Albert "Buddy" Luce Jr. is seen here with Blue Bird No. 1, the company’s first steel-body school bus. Photo by Kevin Neafie

Albert "Buddy" Luce Jr. is seen here with Blue Bird No. 1, the company’s first steel-body school bus. Photo by Kevin Neafie

MACON, Ga. — Albert Laurence "Buddy" Luce Jr., an integral figure in the history of Blue Bird, died at his home in Macon on Jan. 11. He was 94.

Luce was the son of Albert Luce Sr., who built his first bus in 1927. Luce Sr.’s all-steel bus bodies replaced the wooden construction that was standard at the time and launched the Blue Bird Body Co.

Buddy Luce was born in 1922 in Fort Valley, Georgia, which became the location of Blue Bird’s headquarters.

During World War II, Luce served as an Air Force pilot. After the end of the war in 1945, he returned to Fort Valley to take the reins of Blue Bird from his father, who retired from the company in the 1950s.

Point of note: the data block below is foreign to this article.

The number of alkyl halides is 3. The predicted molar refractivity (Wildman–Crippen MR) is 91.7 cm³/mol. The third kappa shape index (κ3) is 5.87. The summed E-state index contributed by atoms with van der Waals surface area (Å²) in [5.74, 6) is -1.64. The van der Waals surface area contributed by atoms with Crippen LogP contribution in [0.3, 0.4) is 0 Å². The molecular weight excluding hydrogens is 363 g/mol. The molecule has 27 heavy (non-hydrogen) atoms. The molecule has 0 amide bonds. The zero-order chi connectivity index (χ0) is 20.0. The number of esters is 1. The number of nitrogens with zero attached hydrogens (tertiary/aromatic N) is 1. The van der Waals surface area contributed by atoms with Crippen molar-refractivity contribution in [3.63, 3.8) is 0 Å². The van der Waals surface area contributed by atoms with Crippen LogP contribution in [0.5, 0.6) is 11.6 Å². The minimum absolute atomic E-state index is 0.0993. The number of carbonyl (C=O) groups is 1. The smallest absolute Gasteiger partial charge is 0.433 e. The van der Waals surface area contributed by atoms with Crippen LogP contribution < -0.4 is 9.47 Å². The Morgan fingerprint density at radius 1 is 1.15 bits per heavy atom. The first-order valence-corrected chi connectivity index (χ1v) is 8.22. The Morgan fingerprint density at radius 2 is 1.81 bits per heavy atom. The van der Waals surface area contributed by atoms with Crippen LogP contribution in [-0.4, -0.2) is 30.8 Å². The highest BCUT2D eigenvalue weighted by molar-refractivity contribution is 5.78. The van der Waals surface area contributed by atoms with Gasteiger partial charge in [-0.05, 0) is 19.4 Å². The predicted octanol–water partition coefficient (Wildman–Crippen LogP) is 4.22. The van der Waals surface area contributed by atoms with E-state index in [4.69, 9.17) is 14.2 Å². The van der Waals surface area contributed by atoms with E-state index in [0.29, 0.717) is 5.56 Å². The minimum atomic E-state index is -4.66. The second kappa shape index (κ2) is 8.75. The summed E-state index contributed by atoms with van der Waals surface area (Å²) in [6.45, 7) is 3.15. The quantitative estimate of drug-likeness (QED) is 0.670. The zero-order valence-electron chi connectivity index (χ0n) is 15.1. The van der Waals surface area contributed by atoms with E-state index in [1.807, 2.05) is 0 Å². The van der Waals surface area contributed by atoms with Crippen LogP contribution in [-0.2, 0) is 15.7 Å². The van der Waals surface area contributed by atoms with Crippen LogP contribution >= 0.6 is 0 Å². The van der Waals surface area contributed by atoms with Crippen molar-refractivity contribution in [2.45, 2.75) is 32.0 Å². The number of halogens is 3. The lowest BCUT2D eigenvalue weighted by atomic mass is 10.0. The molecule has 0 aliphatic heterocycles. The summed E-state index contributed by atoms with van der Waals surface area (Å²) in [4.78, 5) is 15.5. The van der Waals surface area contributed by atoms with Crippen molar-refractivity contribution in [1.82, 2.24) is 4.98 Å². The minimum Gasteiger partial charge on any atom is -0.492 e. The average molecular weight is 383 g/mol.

Luce led Blue Bird as president and CEO for several decades. According to his obituary, during Luce’s tenure the company became the largest manufacturer of school buses in North America and distributed school and city buses in 54 foreign countries.

Buddy Luce retired from Blue Bird in 1992, when the family business was sold. He maintained a connection with Blue Bird’s leadership, who would often consult with him.

For a number of years, Luce also held on to a key piece of the company’s history: Blue Bird No. 1, the company’s first steel-body school bus. Then in 2008, he donated the flagship bus to the Henry Ford Museum in Dearborn, Michigan.

“Donating Blue Bird No. 1 to The Henry Ford at this time is meaningful to me for many reasons,” Luce said at the time. “[2007] was the 80th anniversary of Blue Bird … and I feel this is a great way to acknowledge that milestone.”

A memorial service for Luce was held on Saturday at the Fort Valley United Methodist Church.

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